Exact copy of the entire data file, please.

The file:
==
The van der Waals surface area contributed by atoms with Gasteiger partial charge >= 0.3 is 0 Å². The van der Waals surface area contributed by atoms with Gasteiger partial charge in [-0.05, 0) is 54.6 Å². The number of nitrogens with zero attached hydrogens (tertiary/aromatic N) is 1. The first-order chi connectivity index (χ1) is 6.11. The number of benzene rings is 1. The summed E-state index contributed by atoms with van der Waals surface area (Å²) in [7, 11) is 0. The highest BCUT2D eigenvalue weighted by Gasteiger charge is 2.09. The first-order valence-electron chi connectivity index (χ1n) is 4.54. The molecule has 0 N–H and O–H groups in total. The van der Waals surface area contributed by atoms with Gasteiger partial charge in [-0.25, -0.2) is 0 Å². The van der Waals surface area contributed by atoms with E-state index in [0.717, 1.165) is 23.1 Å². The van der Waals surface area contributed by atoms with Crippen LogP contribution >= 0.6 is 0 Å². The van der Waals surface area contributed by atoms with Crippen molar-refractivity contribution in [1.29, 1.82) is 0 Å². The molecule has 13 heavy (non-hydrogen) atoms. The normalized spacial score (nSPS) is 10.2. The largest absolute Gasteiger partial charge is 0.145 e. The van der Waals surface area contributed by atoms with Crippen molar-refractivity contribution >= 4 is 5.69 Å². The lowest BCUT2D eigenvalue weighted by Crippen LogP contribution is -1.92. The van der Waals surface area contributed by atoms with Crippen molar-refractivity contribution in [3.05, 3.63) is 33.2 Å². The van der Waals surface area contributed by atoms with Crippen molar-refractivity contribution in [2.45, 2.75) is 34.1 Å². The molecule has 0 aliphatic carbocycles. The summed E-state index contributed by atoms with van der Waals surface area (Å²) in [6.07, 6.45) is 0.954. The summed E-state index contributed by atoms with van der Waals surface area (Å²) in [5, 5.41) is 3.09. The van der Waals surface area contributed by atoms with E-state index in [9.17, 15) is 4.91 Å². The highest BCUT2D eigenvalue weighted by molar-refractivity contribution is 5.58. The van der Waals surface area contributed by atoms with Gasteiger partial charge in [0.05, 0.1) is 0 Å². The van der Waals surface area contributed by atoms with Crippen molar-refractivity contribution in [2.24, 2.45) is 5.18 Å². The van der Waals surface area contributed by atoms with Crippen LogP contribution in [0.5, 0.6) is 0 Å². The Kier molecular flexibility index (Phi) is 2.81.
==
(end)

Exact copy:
The van der Waals surface area contributed by atoms with Gasteiger partial charge >= 0.3 is 0 Å². The van der Waals surface area contributed by atoms with Gasteiger partial charge in [-0.05, 0) is 54.6 Å². The number of nitrogens with zero attached hydrogens (tertiary/aromatic N) is 1. The first-order chi connectivity index (χ1) is 6.11. The number of benzene rings is 1. The summed E-state index contributed by atoms with van der Waals surface area (Å²) in [7, 11) is 0. The highest BCUT2D eigenvalue weighted by Gasteiger charge is 2.09. The first-order valence-electron chi connectivity index (χ1n) is 4.54. The molecule has 0 N–H and O–H groups in total. The van der Waals surface area contributed by atoms with Gasteiger partial charge in [-0.25, -0.2) is 0 Å². The van der Waals surface area contributed by atoms with E-state index in [0.717, 1.165) is 23.1 Å². The van der Waals surface area contributed by atoms with Crippen LogP contribution >= 0.6 is 0 Å². The van der Waals surface area contributed by atoms with Crippen molar-refractivity contribution in [1.29, 1.82) is 0 Å². The molecule has 13 heavy (non-hydrogen) atoms. The normalized spacial score (nSPS) is 10.2. The largest absolute Gasteiger partial charge is 0.145 e. The van der Waals surface area contributed by atoms with Crippen molar-refractivity contribution >= 4 is 5.69 Å². The lowest BCUT2D eigenvalue weighted by Crippen LogP contribution is -1.92. The van der Waals surface area contributed by atoms with Crippen molar-refractivity contribution in [3.05, 3.63) is 33.2 Å². The van der Waals surface area contributed by atoms with Crippen molar-refractivity contribution in [2.45, 2.75) is 34.1 Å². The molecule has 0 aliphatic carbocycles. The summed E-state index contributed by atoms with van der Waals surface area (Å²) in [6.07, 6.45) is 0.954. The summed E-state index contributed by atoms with van der Waals surface area (Å²) in [5, 5.41) is 3.09. The van der Waals surface area contributed by atoms with E-state index in [9.17, 15) is 4.91 Å². The highest BCUT2D eigenvalue weighted by molar-refractivity contribution is 5.58. The van der Waals surface area contributed by atoms with Gasteiger partial charge in [0.05, 0.1) is 0 Å². The van der Waals surface area contributed by atoms with Crippen molar-refractivity contribution in [2.24, 2.45) is 5.18 Å². The van der Waals surface area contributed by atoms with Crippen LogP contribution in [0.5, 0.6) is 0 Å². The Kier molecular flexibility index (Phi) is 2.81.